All parties acknowledged that a clay seam deep in the slide mass had become wet. It was on this wet seam that the land slid.
But Styn doubted that the small cracks in the landslide mass would have allowed enough water from above to make the seam as wet as it became. At any rate, “It would be a very small amount,” he claimed, “and it would take a very long time for a significant amount of water to get through these tiny cracks. The longer time span of irrigation might allow this to happen and therefore it is more likely that water from irrigation caused the increase in moisture rather than water from the water main leaks.”
The plaintiffs’ attorneys wanted to know, of course, why similar patterns of irrigation in the closely surrounding areas did not cause landsliding there.
Key to the City’s position, argued by San Diego attorney Douglas Butz, was a crack in Soledad Mountain Road that appeared in March 2007, four months before the July 18 leak. “When the landslide occurred,” wrote Styn, “the head scarp at the northern end was exactly at the site of the March, 2007, crack. The March, 2007, crack lines up with the Burke house forming the northern edge of the slide. The Burke house suffered cracking which was first noticed on July 30, 2007. This is consistent with the slide originating at the March, 2007, crack and moving towards the Burke house on the northern edge.”
Styn found it telling that vertical displacements — drops in the pavement — were noticed at both the March 2007 crack and at the July 18 pipe break. “The landslide began moving before water from the leaks could reach the slide plane, weaken the clay and start the landslide. The July 24 photographs also reveal cracking in Soledad Mountain Road. This is further evidence that it is likely movement of the landslide began before July 18.
“The movement at the surface would not necessarily be as great as the movement going on subsurface during the early stages of the landslide. If the movement below was much greater than at the surface a 3 inch drop in Soledad Mountain Road could be sufficient to cause the water main to move and cause a corporation stop to pull out.”
A corporation stop is a valve that fits over the service line. It was a corporation stop pulling away from the main line that caused the massive leak on July 18, 2007. Indicating how far the argumentation went during the trial, the plaintiffs maintained that the City improperly installed the lateral pipes, not allowing for goosenecks. The purpose of the gooseneck is to allow flexibility in the pipes should ground movement occur.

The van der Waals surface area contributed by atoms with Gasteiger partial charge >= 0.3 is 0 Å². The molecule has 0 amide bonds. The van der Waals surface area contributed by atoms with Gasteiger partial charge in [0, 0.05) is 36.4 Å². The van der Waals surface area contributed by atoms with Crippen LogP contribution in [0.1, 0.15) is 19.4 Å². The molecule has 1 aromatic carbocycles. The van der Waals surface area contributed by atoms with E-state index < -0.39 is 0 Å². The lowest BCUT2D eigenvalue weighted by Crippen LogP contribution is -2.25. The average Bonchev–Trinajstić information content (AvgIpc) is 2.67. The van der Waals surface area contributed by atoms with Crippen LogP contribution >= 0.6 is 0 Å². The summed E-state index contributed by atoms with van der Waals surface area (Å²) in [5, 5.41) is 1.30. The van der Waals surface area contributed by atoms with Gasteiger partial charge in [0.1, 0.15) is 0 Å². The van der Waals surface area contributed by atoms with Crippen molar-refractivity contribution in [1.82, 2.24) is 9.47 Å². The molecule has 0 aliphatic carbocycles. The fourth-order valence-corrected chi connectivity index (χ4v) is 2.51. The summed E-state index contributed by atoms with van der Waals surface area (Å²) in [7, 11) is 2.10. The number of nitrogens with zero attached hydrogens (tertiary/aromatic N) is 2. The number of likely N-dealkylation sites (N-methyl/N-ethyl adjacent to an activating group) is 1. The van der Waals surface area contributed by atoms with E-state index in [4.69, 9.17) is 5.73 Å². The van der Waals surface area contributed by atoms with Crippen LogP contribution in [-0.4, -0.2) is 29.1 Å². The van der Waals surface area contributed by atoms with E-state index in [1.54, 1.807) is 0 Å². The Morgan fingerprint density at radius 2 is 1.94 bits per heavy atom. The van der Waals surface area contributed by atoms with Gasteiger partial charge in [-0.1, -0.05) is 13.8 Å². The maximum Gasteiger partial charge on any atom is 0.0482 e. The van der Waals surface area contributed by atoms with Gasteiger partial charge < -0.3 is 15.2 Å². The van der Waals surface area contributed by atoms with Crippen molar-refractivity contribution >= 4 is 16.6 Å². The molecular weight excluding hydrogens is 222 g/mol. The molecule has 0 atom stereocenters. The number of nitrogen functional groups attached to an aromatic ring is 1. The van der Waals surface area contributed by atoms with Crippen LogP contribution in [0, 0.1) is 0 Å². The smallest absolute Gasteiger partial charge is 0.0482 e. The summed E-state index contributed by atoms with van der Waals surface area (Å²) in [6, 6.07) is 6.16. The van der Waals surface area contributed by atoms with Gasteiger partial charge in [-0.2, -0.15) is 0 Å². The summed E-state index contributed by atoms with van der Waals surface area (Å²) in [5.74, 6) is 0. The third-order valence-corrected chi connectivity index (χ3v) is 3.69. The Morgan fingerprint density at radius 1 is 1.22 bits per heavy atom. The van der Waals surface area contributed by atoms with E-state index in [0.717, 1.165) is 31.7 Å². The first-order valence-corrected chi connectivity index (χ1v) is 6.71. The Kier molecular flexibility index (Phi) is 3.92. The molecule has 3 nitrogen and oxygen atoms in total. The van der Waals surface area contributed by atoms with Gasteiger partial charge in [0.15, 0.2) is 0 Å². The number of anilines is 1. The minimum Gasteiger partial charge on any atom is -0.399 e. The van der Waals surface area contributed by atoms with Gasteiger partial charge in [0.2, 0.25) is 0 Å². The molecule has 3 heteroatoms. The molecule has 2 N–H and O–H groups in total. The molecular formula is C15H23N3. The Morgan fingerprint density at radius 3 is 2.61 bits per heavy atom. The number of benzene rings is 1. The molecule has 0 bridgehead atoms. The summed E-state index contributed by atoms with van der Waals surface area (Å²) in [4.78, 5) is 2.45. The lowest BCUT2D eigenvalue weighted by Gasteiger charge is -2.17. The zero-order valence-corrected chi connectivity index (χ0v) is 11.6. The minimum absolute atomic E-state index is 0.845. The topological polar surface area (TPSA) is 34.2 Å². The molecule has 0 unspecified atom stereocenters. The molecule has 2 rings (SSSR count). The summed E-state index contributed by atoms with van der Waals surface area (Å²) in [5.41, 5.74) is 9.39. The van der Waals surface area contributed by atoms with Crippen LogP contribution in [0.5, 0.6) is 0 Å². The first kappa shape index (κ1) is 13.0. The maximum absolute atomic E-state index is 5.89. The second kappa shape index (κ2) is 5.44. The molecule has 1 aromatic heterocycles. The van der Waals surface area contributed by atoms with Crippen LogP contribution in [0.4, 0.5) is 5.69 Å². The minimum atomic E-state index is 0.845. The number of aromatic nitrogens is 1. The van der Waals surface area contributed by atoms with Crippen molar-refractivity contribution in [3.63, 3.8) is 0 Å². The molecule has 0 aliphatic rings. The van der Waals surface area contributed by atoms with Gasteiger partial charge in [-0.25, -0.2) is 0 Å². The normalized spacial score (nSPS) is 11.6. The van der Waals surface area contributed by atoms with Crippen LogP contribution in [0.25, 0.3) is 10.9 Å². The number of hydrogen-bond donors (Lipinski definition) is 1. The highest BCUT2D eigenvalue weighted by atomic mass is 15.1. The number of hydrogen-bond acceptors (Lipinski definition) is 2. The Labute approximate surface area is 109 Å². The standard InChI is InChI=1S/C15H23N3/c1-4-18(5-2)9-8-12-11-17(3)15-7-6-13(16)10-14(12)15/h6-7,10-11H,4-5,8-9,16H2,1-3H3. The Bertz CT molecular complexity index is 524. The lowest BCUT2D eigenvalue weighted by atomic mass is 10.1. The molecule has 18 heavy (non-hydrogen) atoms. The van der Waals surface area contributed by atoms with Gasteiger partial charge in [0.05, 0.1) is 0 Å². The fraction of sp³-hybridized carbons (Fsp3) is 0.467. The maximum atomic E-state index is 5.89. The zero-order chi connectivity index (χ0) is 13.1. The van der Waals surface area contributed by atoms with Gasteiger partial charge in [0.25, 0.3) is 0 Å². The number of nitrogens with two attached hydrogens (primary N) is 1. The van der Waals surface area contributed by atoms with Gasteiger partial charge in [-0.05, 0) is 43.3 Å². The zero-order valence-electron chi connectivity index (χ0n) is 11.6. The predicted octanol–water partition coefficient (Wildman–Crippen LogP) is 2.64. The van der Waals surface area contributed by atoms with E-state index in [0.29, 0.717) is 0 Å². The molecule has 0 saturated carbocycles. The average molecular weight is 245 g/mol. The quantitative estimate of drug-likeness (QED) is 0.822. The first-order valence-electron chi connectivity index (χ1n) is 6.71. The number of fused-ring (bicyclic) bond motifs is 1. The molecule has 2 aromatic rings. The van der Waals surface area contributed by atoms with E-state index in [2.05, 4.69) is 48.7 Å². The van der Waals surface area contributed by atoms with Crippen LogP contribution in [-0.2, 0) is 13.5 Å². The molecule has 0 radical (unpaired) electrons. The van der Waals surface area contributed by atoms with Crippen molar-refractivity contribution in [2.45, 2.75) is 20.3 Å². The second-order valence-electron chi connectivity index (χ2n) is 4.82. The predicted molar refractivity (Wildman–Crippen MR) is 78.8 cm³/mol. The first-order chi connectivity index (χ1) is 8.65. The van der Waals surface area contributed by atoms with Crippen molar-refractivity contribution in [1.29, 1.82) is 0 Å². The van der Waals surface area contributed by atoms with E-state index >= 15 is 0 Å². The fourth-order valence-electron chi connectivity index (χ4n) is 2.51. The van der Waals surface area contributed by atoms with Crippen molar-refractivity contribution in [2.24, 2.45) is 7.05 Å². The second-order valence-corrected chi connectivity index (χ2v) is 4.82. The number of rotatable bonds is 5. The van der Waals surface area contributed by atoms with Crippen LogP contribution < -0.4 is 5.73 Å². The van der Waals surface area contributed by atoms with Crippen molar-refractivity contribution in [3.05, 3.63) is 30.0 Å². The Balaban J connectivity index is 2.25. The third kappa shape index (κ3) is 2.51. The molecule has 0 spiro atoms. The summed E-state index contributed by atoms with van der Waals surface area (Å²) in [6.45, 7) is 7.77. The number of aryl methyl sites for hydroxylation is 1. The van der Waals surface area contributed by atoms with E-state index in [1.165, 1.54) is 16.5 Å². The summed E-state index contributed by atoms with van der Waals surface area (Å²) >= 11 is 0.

Attorneys sparred as well over the existence of “spalling” on the pipes where several pullouts took place. Spalling is a process of breaking small fragments off the face of a material, in this case making the pipe smooth. The plaintiffs argued that the spalling indicated the leaking had been going on for a long time. But the City’s expert, wrote Styn, “testified the spalling could take place very rapidly because the force of the water coming out after a pullout would create a turbulent area and there would be water mixed with dirt which would sandpaper the pipe and create a smooth area.” Styn sided with the latter interpretation and concluded that “the spalling does not support the theory of leaking for a long period.”
I am standing at the site of the landslide that took place two years ago and looking out at the gorgeous view to the east. The street that was once a virtual bowl containing broken pavement has been built up and repaved.
Only moments ago, I came up from the Desert View Drive alley, where the Burke house, having slid down a slope that for years has been steeper than safety standards recommend, crashed into a home owned by the McCormick family. The City demolished the Burke house. There are signs all over the McCormick house warning intruders of the danger therein and advising them on pain of law to keep out. At the northern corner of the house, bunk beds with sheets still on them can be seen through a gash in the outer wall.
My mind goes back to Patrick Catalano’s remark that “you can get an expert to say anything you want” — and to a final detail from the trial. In the explanation of his decision, the judge mentioned two geotechnical firms, one named Ninyo and Moore and the other Helenschmidt Geotechnical, which the City had hired to investigate the slide. (Neither firm agreed to talk to me.)
Judge Styn noted that the City never called witnesses from either Helenschmidt or Ninyo and Moore. He then quoted from the California Evidence Code that “if weaker and less satisfactory evidence is offered when it was within the power of the party to produce stronger and more satisfactory evidence, the evidence offered should be viewed with distrust.”
But the judge went on to conclude: “Notwithstanding this rule, the evidence is more consistent with the opinions of the City’s experts than the opinions of the Plaintiffs’ experts.”
Meanwhile, Brian Burke says he will not appeal the judge’s decision. Other litigants and their attorneys are still thinking it over.